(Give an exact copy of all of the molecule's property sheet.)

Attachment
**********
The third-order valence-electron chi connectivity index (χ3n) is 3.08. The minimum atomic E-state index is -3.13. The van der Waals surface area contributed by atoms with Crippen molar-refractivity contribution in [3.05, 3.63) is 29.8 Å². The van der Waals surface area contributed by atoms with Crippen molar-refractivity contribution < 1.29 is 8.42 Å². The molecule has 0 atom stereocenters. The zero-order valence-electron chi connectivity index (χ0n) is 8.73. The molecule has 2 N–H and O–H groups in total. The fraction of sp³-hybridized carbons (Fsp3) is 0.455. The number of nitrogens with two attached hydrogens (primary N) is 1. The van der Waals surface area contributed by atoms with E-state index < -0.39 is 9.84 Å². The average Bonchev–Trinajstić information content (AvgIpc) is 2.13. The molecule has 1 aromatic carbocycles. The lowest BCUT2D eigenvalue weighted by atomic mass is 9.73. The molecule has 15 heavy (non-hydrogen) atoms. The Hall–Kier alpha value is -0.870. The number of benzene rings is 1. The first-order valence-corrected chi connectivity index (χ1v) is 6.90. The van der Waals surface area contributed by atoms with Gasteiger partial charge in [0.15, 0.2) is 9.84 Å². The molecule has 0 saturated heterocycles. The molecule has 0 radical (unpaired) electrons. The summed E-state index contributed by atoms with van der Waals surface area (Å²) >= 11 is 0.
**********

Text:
The third-order valence-electron chi connectivity index (χ3n) is 3.08. The minimum atomic E-state index is -3.13. The van der Waals surface area contributed by atoms with Crippen molar-refractivity contribution in [3.05, 3.63) is 29.8 Å². The van der Waals surface area contributed by atoms with Crippen molar-refractivity contribution < 1.29 is 8.42 Å². The molecule has 0 atom stereocenters. The zero-order valence-electron chi connectivity index (χ0n) is 8.73. The molecule has 2 N–H and O–H groups in total. The fraction of sp³-hybridized carbons (Fsp3) is 0.455. The number of nitrogens with two attached hydrogens (primary N) is 1. The van der Waals surface area contributed by atoms with E-state index < -0.39 is 9.84 Å². The average Bonchev–Trinajstić information content (AvgIpc) is 2.13. The molecule has 1 aromatic carbocycles. The lowest BCUT2D eigenvalue weighted by atomic mass is 9.73. The molecule has 15 heavy (non-hydrogen) atoms. The Hall–Kier alpha value is -0.870. The number of benzene rings is 1. The first-order valence-corrected chi connectivity index (χ1v) is 6.90. The van der Waals surface area contributed by atoms with Gasteiger partial charge in [0.15, 0.2) is 9.84 Å². The molecule has 0 saturated heterocycles. The molecule has 0 radical (unpaired) electrons. The summed E-state index contributed by atoms with van der Waals surface area (Å²) >= 11 is 0.